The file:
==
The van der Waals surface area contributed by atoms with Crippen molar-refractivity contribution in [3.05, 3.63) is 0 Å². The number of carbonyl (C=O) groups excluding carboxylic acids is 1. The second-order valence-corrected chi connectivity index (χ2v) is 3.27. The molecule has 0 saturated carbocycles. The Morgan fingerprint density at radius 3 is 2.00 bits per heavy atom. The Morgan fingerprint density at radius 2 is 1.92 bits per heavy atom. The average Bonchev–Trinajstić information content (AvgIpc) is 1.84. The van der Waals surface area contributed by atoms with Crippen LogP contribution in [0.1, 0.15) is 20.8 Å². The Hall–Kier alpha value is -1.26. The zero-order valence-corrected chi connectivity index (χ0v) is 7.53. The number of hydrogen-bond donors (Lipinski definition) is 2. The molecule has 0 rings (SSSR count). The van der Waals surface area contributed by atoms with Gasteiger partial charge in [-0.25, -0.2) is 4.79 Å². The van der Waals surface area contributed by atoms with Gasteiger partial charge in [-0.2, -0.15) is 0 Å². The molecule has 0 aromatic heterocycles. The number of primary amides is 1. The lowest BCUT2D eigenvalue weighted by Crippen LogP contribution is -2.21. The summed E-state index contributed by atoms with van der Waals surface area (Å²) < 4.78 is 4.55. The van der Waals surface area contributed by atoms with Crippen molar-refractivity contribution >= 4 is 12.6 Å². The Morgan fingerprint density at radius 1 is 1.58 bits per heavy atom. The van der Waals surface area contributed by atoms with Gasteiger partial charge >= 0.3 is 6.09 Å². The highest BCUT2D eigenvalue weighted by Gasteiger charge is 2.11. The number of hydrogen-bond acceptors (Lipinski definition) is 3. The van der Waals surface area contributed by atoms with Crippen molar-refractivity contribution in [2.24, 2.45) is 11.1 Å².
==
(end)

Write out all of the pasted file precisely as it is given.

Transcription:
The van der Waals surface area contributed by atoms with Crippen molar-refractivity contribution in [3.05, 3.63) is 0 Å². The number of carbonyl (C=O) groups excluding carboxylic acids is 1. The second-order valence-corrected chi connectivity index (χ2v) is 3.27. The molecule has 0 saturated carbocycles. The Morgan fingerprint density at radius 3 is 2.00 bits per heavy atom. The Morgan fingerprint density at radius 2 is 1.92 bits per heavy atom. The average Bonchev–Trinajstić information content (AvgIpc) is 1.84. The van der Waals surface area contributed by atoms with Crippen LogP contribution in [0.1, 0.15) is 20.8 Å². The Hall–Kier alpha value is -1.26. The zero-order valence-corrected chi connectivity index (χ0v) is 7.53. The number of hydrogen-bond donors (Lipinski definition) is 2. The molecule has 0 rings (SSSR count). The van der Waals surface area contributed by atoms with Gasteiger partial charge in [-0.25, -0.2) is 4.79 Å². The van der Waals surface area contributed by atoms with Gasteiger partial charge in [-0.2, -0.15) is 0 Å². The molecule has 0 aromatic heterocycles. The number of primary amides is 1. The lowest BCUT2D eigenvalue weighted by Crippen LogP contribution is -2.21. The summed E-state index contributed by atoms with van der Waals surface area (Å²) < 4.78 is 4.55. The van der Waals surface area contributed by atoms with Crippen molar-refractivity contribution >= 4 is 12.6 Å². The Morgan fingerprint density at radius 1 is 1.58 bits per heavy atom. The van der Waals surface area contributed by atoms with Gasteiger partial charge >= 0.3 is 6.09 Å². The highest BCUT2D eigenvalue weighted by Gasteiger charge is 2.11. The number of hydrogen-bond acceptors (Lipinski definition) is 3. The van der Waals surface area contributed by atoms with Crippen molar-refractivity contribution in [2.24, 2.45) is 11.1 Å².